Once again, when you go to make your index, make sure you are writing down the page numbers and names of each month. That part is still all about staying organized inside your organization. If you want to break it down even further, you can have four pages per month log and on each page, is a space for a week of the month. This will allow you to organize right down to the smallest detail.
Use Plenty of Checklists
On these weekly or monthly logs, you shouldn’t be afraid to make handwritten checklists. Go through at the beginning of the week and figure out everything you have to do to clean up your home. Then go down the list and make a place where you can either check it off or cross it off. Some people say checking something off is better than crossing it out because you can more easily see what you have done and what you still need to do.
For example, I have an every day, every week, and every season cleaning checklist for every main area. My kitchen to-do list includes these items:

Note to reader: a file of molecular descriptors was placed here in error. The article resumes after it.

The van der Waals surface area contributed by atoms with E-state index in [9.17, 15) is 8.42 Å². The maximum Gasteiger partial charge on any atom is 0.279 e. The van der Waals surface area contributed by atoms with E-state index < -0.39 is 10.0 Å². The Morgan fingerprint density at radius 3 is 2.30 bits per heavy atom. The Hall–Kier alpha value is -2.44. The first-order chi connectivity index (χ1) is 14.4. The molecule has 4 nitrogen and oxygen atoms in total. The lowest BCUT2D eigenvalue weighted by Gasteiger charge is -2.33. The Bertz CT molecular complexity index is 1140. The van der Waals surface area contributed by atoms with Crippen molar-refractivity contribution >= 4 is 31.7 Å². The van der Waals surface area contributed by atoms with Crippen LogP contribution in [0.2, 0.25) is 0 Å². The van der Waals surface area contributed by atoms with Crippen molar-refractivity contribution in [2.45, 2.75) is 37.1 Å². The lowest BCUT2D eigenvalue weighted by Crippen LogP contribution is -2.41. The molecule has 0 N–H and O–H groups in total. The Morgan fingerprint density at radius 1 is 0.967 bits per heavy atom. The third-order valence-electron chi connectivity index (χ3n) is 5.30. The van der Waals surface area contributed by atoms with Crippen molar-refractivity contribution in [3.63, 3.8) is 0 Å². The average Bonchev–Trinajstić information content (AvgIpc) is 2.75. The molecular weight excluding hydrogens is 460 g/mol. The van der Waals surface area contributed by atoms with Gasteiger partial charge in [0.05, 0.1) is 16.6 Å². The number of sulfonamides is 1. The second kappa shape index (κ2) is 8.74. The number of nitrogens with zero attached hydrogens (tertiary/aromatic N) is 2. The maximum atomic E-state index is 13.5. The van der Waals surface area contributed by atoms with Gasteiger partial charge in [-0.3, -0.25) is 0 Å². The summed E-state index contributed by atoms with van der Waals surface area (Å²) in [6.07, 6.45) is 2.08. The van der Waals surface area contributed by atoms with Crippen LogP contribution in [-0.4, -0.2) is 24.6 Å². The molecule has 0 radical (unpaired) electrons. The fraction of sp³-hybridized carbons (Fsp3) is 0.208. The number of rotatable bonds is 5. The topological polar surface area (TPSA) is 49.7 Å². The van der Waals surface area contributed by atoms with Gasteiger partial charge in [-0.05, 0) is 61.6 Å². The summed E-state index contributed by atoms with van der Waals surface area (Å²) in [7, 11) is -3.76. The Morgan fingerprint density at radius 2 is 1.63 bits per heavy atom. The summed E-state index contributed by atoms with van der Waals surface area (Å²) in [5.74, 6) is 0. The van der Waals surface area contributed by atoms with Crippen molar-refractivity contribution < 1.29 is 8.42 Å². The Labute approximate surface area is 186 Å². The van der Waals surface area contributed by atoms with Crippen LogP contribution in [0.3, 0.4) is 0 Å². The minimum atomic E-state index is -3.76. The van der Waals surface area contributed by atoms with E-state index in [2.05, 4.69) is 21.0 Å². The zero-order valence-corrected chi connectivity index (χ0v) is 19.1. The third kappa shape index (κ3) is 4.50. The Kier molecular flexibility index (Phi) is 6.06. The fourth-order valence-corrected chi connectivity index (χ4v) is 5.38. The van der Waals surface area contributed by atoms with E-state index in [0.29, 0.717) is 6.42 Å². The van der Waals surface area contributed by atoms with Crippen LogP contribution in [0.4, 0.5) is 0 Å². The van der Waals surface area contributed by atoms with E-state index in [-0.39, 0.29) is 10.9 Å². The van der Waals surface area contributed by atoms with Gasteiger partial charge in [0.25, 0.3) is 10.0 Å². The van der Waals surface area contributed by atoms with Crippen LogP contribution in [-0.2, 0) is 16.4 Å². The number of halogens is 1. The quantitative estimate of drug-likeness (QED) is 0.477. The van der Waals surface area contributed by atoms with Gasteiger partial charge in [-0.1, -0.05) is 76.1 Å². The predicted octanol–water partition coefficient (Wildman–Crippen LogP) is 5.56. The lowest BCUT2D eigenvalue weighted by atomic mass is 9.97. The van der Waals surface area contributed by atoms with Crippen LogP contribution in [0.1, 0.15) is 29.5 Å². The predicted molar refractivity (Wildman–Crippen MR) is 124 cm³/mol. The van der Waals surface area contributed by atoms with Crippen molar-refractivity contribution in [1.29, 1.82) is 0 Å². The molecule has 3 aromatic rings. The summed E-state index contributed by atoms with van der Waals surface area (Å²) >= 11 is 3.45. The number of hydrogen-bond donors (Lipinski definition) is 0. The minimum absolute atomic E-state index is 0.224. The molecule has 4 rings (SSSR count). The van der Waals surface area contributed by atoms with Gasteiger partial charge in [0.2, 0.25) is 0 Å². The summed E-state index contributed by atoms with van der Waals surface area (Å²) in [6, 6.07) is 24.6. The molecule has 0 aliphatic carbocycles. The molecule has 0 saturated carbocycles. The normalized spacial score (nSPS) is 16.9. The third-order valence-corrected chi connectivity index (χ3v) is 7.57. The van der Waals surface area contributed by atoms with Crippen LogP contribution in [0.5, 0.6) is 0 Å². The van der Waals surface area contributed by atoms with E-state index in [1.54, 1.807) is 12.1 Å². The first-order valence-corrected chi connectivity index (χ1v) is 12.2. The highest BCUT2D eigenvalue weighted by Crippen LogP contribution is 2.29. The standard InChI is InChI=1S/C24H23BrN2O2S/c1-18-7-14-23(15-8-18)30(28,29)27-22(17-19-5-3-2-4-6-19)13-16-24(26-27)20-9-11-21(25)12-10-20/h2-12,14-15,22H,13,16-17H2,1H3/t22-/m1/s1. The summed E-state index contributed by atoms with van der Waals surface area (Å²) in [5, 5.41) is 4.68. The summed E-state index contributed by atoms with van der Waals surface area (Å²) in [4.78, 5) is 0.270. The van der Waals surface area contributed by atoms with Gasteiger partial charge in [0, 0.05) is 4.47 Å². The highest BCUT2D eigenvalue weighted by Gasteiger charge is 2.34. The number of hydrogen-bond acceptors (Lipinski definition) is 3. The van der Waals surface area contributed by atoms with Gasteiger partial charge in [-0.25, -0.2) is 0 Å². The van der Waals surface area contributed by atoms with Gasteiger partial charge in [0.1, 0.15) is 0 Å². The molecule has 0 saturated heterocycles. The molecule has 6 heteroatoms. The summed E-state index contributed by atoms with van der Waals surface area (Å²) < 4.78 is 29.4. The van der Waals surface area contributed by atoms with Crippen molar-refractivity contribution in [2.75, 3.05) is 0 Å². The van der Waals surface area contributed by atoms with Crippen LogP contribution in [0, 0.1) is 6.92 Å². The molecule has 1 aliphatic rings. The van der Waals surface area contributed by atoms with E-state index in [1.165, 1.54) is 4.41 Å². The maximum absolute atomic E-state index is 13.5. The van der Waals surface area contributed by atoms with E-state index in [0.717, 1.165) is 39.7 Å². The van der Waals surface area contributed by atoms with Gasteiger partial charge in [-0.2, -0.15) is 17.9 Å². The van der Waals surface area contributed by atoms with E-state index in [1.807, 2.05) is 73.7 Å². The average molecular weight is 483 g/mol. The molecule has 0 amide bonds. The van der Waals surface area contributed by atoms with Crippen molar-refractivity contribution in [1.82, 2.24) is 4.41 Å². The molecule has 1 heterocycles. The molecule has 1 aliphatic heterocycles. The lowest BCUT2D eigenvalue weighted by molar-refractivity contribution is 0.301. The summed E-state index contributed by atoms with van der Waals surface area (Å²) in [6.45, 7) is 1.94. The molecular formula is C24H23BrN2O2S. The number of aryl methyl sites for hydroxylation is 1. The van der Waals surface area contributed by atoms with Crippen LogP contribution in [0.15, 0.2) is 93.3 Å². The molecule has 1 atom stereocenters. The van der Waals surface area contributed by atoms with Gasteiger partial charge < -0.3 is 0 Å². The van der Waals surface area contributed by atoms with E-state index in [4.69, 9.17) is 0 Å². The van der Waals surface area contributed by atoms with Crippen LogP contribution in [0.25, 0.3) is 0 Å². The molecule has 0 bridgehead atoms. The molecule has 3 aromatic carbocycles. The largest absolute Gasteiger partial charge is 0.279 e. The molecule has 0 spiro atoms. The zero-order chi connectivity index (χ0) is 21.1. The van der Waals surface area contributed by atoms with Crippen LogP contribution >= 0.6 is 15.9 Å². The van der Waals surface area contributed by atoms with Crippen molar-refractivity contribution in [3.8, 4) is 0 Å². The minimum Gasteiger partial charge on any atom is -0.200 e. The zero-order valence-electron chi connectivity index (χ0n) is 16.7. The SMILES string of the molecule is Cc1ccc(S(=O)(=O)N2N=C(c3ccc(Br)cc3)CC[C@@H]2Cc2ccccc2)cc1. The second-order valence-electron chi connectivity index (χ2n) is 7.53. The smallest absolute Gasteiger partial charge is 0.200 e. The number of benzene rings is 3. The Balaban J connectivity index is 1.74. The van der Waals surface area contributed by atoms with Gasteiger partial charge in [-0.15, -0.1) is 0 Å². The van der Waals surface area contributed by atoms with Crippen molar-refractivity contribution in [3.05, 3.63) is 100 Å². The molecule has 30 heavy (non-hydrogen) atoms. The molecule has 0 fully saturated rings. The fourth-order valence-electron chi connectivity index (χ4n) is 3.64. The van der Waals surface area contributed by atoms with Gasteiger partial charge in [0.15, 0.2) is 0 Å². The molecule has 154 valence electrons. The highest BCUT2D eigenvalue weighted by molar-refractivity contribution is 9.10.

Every Day – load/unload dishwasher – wipe down sink – wipe down stove top – wipe down counters – sweep floor
Every Week – mop floor – wipe cabinets/appliances – wash switch plates – take out recycling – wipe inside trash can
Every Season – wipe down inside refrigerator – clean inside utensil drawers – scrub cupboard exteriors – clean stove-hood filter
Don’t skip writing down a task that you decide needs to be done. Make sure everything is on the list, even if the task is as small as “sweep kitchen floor.” Depending on the size of your kitchen, this might take almost as little time as it did to write it down. You’re still going to like checking that off and seeing that it’s done. If you are someone who tends to become unfocused because you don’t know what you should focus on next, this can be a big help. You’ll know when you did it and because of that, get a rough estimate of when you need to do it again.
Keep the Log with You